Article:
Paired Comparison Analysis

Working Out Relative Importances


When you're choosing between many different options, how do you decide on the best way forward?

This is especially challenging if your choices are quite different from one another, if decision criteria are subjective, or if you don't have objective data to use for your decision.

Paired Comparison Analysis helps you to work out the relative importance of a number of different options – the classical case of "comparing apples with oranges."

In this article and video, we'll explore how you can use Paired Comparison Analysis to make decisions.

Click here to view a transcript of this video.

About the Tool

Paired Comparison Analysis (also known as Pairwise Comparison) helps you work out the importance of a number of options relative to one another.

This makes it easy to choose the most important problem to solve, or to pick the solution that will be most effective. It also helps you set priorities where there are conflicting demands on your resources.

The tool is particularly useful when you don't have objective data to use to make your decision. It's also an ideal tool to use to compare different, subjective options, for example, where you need to decide the relative importance of qualifications, skills, experience, and teamworking ability when hiring people for a new role.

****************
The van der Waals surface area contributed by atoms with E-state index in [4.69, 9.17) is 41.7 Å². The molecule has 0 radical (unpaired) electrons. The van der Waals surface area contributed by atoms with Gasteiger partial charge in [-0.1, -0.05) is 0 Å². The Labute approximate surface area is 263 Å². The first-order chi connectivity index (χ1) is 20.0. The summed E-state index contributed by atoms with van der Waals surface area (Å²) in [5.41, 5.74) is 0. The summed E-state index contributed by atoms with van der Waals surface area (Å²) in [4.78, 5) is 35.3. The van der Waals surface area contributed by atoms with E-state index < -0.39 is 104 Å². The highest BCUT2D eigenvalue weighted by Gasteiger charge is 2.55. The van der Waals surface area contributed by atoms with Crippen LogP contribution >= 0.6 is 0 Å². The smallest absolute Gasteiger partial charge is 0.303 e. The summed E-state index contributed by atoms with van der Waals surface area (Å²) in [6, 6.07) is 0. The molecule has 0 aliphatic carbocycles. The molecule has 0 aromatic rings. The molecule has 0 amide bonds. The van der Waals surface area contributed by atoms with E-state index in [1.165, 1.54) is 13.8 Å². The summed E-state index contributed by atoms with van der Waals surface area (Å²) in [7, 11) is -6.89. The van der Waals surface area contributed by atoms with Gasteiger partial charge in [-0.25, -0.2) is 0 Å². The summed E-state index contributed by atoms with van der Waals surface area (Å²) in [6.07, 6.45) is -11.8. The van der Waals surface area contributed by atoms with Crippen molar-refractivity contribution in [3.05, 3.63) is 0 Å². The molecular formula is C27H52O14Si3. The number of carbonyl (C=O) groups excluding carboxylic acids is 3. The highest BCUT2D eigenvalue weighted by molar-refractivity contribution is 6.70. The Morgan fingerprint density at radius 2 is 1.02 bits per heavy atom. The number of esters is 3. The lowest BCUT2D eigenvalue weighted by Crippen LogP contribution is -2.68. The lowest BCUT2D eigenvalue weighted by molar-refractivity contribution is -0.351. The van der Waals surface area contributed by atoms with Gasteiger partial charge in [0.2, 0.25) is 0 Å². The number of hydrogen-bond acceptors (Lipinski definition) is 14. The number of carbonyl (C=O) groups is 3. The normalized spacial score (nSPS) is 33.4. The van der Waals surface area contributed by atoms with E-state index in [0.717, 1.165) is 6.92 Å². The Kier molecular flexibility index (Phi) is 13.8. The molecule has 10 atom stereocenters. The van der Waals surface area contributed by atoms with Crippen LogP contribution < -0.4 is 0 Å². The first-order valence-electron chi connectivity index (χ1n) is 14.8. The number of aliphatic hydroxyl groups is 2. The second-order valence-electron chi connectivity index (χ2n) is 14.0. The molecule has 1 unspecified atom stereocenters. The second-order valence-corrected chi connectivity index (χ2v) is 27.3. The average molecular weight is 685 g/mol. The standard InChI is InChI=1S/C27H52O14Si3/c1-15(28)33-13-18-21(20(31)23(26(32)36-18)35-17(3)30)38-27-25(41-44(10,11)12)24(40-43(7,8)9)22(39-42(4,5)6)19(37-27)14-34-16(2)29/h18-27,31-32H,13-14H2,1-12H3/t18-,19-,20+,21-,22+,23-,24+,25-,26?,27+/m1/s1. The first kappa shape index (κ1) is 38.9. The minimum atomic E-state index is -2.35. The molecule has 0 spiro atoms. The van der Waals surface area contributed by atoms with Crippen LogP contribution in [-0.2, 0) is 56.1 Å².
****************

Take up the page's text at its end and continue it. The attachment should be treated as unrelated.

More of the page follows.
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Decisions like these are often much harder to make than, for example, comparing three similar IT systems, where Decision Matrix Analysis or some form of financial analysis can help you decide.

How to Use the Tool

To use the technique, download our free worksheet, and then follow these six steps:

  1. Make a list of all of the options that you want to compare. Assign each option a letter (A, B, C, D, and so on) and note this down.
  2. Mark your options as both the row and column headings on the worksheet. This is so that you can compare options with one-another.

Note:

On the table, the cells where you will compare an option with itself are blocked out. The cells on the table where you would be duplicating a comparison are also blocked out. This ensures that you make each comparison only once.

  1. Within each of the blank cells, compare the option in the row with the option in the column. Decide which of the two options is most important, and write down the letter of the most important option in the cell. 
  2. Score the difference in importance between the options, running from zero (no difference/same importance) to, say, three (major difference/one much more important than the other.)
  3. Finally, consolidate the results by adding up the values for each of the options. You may want to convert these values into a percentage of the total score.
  4. Use your common sense, and manually adjust the results if necessary.

Example

For example, a philanthropist is choosing between several different nonprofit organizations that are asking for funding. To maximize impact, she only wants to contribute to a few of these, and she has the following options: